It is estimated that clinicians miss about half of a patient’s symptoms during routine office visits.
“The consequences of this include increased patient suffering, potentially preventable functional limitations such as missed work, and unnecessary medical visits, medical tests, and visits to emergency departments and/or other providers,” said Jessica Walsh, MD, MBA, MSCI, associate professor of rheumatology, University of Utah Medical Centers and Salt Lake City Veteran Affairs.
The use of patient-reported outcomes (PROs) may be a salve for these less than desirable outcomes, although PROs are not without their own drawbacks, Dr. Walsh said during PsA: Treatment in Practice. Registered attendees of ACR Convergence 2020 have on-demand access to watch a replay of the session through Wednesday, March 11.
Traditionally used in research, PROs have expanded into health-care quality evaluations as well as clinical practice since being introduced to rheumatology in the 1980s.
“We are changing the way we think about PROs and disease assessments,” Dr. Walsh said. “Initially PROs were considered ‘soft,’ but with increasing data demonstrating how well they can work, they have become more widely accepted.”
PROs can help facilitate patient-centered decision-making and improve communication between patients and doctors, resulting in higher patient satisfaction and quality of life.
“Over time, we have broadened our concept of rheumatologic health from a more limited biomedical scope involving objective inflammation to a broader scope inclusive of psychosocial aspects of disease,” Dr. Walsh said.
The proliferation of PRO types in recent years creates more opportunities for clinicians, but also a significant barrier to implementation. The selection process can be overwhelming, as providers must evaluate the psychometric properties, visibility, and other aspects of each PRO. Then they must be able to interpret and respond to the results for the selected PRO, answer patient questions, and teach clinic staff about the PRO—for every disease commonly encountered in the clinic.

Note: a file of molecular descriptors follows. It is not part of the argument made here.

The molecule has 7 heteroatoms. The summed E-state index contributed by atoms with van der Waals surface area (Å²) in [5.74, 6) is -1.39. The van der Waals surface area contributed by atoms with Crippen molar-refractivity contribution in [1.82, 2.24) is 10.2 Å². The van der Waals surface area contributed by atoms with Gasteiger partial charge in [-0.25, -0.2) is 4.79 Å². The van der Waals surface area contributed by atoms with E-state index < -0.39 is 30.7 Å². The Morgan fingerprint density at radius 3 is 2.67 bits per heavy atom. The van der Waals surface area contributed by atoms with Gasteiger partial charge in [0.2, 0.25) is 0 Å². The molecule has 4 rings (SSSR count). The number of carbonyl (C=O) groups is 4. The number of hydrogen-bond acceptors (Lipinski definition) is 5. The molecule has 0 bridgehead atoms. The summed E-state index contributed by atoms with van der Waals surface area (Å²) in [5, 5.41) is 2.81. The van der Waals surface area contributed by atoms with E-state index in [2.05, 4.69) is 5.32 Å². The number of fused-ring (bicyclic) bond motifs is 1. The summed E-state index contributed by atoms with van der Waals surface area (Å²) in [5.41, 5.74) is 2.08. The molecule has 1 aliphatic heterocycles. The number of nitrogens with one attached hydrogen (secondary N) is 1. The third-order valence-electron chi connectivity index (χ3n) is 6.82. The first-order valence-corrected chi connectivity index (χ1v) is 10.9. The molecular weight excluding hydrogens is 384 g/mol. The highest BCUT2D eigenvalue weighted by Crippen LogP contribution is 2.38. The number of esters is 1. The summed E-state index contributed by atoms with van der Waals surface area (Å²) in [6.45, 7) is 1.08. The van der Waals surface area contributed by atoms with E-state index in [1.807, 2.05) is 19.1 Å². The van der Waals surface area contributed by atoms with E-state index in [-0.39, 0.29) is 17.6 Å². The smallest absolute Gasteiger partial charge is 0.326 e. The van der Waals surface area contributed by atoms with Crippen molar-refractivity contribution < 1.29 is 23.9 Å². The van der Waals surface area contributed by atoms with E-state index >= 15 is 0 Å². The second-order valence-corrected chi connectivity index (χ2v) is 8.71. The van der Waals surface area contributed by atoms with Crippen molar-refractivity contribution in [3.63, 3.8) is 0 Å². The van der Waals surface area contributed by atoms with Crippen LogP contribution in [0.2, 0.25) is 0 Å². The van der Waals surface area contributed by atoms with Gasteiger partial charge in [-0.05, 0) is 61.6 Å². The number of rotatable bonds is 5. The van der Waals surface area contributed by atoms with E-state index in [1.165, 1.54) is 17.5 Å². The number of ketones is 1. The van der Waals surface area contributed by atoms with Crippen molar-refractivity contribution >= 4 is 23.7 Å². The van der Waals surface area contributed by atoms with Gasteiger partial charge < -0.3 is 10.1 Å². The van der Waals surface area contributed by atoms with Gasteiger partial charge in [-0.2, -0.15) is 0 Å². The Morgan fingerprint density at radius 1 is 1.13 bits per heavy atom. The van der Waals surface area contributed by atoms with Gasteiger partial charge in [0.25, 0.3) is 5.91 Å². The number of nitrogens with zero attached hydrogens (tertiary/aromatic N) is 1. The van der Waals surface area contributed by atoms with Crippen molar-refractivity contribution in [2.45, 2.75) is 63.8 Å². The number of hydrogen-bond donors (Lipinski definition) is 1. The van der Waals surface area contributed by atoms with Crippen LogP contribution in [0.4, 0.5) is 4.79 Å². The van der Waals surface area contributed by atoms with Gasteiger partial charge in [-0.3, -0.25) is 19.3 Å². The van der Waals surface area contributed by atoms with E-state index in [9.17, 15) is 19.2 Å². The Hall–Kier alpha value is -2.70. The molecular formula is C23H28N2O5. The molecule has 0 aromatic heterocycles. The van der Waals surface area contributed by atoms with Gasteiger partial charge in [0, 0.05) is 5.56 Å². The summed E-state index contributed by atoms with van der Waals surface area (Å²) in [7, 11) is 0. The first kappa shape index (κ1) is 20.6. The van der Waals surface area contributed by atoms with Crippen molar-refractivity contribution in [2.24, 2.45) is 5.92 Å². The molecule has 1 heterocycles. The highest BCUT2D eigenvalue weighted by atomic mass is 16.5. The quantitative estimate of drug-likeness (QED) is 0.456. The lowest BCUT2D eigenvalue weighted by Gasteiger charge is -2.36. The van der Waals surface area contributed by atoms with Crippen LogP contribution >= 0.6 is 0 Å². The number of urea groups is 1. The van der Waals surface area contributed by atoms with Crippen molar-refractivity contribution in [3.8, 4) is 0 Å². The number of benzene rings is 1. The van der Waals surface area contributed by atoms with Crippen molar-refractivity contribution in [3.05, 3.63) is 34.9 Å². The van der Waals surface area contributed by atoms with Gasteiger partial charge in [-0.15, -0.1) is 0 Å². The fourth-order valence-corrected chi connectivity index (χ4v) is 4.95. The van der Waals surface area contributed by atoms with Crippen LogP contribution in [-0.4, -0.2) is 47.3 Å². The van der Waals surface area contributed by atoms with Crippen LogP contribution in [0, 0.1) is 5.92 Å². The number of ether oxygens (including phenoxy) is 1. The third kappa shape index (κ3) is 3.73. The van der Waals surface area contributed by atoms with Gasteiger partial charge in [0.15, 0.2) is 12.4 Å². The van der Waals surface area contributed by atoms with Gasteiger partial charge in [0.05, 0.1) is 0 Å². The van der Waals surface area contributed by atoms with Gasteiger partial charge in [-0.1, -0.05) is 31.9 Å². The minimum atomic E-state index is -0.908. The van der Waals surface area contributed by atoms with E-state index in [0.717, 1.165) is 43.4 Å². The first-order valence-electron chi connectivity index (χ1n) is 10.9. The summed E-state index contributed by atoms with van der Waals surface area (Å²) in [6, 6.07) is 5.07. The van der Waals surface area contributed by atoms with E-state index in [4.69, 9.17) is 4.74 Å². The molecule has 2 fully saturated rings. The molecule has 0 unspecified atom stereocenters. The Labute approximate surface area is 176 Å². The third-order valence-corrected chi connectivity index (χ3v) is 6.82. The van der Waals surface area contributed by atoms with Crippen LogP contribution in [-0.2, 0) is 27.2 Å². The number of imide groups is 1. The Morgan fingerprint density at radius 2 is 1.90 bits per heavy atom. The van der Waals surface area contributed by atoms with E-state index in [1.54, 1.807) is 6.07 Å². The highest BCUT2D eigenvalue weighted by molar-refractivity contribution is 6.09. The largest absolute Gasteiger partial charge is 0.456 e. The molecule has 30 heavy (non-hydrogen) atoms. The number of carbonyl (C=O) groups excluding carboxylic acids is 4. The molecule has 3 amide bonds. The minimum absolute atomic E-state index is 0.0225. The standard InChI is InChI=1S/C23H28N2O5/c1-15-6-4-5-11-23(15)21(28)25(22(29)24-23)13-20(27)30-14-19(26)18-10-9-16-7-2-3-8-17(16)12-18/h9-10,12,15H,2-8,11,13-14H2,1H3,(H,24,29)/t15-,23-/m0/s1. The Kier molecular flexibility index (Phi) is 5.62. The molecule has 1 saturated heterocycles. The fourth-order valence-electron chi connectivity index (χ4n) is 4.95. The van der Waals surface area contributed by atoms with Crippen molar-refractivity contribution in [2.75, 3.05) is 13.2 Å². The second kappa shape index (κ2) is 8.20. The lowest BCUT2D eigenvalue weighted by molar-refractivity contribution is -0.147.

A National Institutes of Health initiative launched in 2004 to overcome this hurdle. Patient-Reported Outcomes Measurement Information System (PROMIS) was initiated to identify PROs that could be applied across multiple diseases; however, the relevant PROMIS instruments have not yet been fully evaluated in psoriatic arthritis, Dr. Walsh said.
Arthur Kavanaugh, MD, professor of medicine, University of California, San Diego, provided an update on clinical trials in psoriatic arthritis, discussing adjunctive therapies, DMARDs, biologic agents such as TNF inhibitors and interleukin (IL) inhibitors, janus kinase (JAK) inhibitors, phosphodiesterase type 4 (PDE4) inhibitors, and experimental therapies in development.
“We’ve seen results across different domains with different mechanisms of action,” he said.
“That’s really been fascinating to try to understand from an immunopathogenic standpoint but also to bring these therapies to our patients so that we can get them to their best possible outcomes,” Dr. Kavanaugh said.
The session’s third speaker, Joel Gelfand, MD, MSCE, professor of dermatology and epidemiology, vice chair of clinical research and medical director of the Clinic Studies Unit, and director of the Psoriasis and Phototherapy Treatment Center, University of Pennsylvania, explored the dynamics of co-management of psoriatic arthritis by dermatologists and rheumatologists.
“Combined” clinics take many forms. At the University of Pennsylvania, it is achieved through virtual meetings. Additionally, the dominant system involved in the patient’s condition dictates which specialist will prescribe systemic agents in Dr. Gelfand’s combined clinic. If a patient has equally severe joint disease and skin disease, the clinicians will determine their individual roles on a case-by-case basis.
“Communication is key, but we’ve found this to be a very valuable way to get better outcomes for our patients,” Dr. Gelfand said.